|Black-cheeked Woodpecker||Melanerpes pucherani|
|Stripe-cheeked Woodpecker||Piculus callopterus [leucolaemus] E23|
|Plain-brown Woodcreeper||Dendrocincla fuliginosa|
|Black-striped Woodcreeper||Xiphorhynchus lachrymosus|
|Spotted Woodcreeper||Xiphorhynchus erythropygius [triangularis]|
|Striped Woodhaunter||Hyloctistes subulatus|
|Western Slaty Antshrike||Thamnophilus atrinucha|
|Russet Antshrike||Thamnistes anabatinus|
|Plain Antvireo||Dysithamnus mentalis|
|Black-faced Antthrush||Formicarius analis hoffmanni H|
|Red-capped Manakin||Pipra mentalis|
|White-ruffed Manakin||Corapipo altera [leucorrhoa]|
|Scale-crested Pygmy-tyrant||Lophotriccus pileatus|
|Dusky-capped Flycatcher||Myiarchus tuberculifer|
|Panama Flycatcher||Myiarchus panamensis [ferox]|
|Masked Tityra||Tityra semifasciata|
|House Wren||Troglodytes aedon|
|White-breasted Wood-wren||Henicorhina leucosticta|
|Grey-breasted Wood-wren||Henicorhina leucophrys|
|Southern Nightingale-wren||Microcerculus marginatus|
|Pale-vented Thrush||Turdus obsoletus [fumigatus]|
|Clay-coloured Thrush||Turdus grayi|
|Tawny-faced Gnatwren||Microbates cinereiventris|
|Long-billed Gnatwren||Ramphocaenus melanurus|
|Tropical Gnatcatcher||Polioptila plumbea|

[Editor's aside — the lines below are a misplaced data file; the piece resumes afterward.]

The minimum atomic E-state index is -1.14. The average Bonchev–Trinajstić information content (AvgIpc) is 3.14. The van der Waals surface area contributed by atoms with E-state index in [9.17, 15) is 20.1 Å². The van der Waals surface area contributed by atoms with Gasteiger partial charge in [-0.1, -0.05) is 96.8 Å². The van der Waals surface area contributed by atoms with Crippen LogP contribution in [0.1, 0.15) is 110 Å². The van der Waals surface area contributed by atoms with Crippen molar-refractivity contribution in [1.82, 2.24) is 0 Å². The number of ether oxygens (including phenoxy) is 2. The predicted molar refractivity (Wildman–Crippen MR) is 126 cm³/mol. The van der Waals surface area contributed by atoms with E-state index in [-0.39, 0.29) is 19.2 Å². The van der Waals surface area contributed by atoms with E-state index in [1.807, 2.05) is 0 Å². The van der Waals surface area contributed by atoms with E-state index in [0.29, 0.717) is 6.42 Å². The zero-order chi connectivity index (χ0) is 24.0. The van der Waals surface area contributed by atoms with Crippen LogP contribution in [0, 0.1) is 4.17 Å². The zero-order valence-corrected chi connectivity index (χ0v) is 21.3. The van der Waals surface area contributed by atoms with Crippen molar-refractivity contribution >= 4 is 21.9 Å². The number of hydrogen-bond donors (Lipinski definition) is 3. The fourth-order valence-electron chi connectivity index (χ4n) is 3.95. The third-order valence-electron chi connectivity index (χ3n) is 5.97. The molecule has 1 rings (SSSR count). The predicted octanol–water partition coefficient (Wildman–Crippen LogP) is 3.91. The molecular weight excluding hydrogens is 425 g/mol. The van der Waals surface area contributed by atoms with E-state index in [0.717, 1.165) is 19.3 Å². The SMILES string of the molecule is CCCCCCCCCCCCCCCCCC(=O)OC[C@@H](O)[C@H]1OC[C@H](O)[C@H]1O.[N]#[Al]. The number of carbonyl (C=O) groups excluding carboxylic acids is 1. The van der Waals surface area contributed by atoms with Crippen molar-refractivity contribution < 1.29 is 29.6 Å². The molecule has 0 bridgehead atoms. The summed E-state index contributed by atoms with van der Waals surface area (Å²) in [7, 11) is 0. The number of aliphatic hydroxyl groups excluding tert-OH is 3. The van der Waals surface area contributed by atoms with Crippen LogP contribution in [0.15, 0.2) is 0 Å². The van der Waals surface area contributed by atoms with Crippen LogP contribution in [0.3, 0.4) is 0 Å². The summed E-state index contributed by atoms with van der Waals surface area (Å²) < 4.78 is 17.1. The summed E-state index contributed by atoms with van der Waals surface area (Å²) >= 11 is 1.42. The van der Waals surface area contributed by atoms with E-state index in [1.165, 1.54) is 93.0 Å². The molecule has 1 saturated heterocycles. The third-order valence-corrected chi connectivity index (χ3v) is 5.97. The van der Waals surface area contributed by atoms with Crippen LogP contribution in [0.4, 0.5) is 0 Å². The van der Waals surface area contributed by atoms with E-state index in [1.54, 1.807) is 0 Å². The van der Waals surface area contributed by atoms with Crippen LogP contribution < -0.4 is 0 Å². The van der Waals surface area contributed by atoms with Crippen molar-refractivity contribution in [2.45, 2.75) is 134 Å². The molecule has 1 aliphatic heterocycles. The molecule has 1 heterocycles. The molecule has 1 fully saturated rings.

|Green Shrike-vireo||Vireolanius pulchellus|
|Three-striped Warbler||Basileuterus tristriatus|
|Tacarcuna Bush-tanager||Chlorospingus tacarcunae [ophthalmicus] E24|
|Black-and-yellow Tanager||Chrysothlypis chrysomelas E23|
|Olive Tanager||Chlorothraupis carmioli [olivacea]|
|Hepatic Tanager||Piranga flava|
|Crimson-backed Tanager||Ramphocelus dimidiatus|
|Yellow-crowned Euphonia||Euphonia luteicapilla|
|Tawny-capped Euphonia||Euphonia anneae|
|Plain-coloured Tanager||Tangara inornata|
|Emerald Tanager||Tangara florida|
|Silver-throated Tanager||Tangara icterocephala|
|Bay-headed Tanager||Tangara gyrola|
|Rufous-winged Tanager||Tangara lavinia|
|Golden-hooded Tanager||Tangara larvata [nigrocincta]|
|Scarlet-thighed Dacnis||Dacnis venusta|
|Green Honeycreeper||Chlorophanes spiza|
|Shining Honeycreeper||Cyanerpes lucidus [caeruleus]|
|Red-legged Honeycreeper||Cyanerpes cyaneus|
|Black-striped Sparrow||Arremonops conirostris|
|Variable Seedeater||Sporophila americana|
|Thick-billed Seed-finch||Oryzoborus funereus|
|Yellow-faced Grassquit||Tiaris olivacea|
|Chestnut-headed Oropendola||Psarocolius wagleri|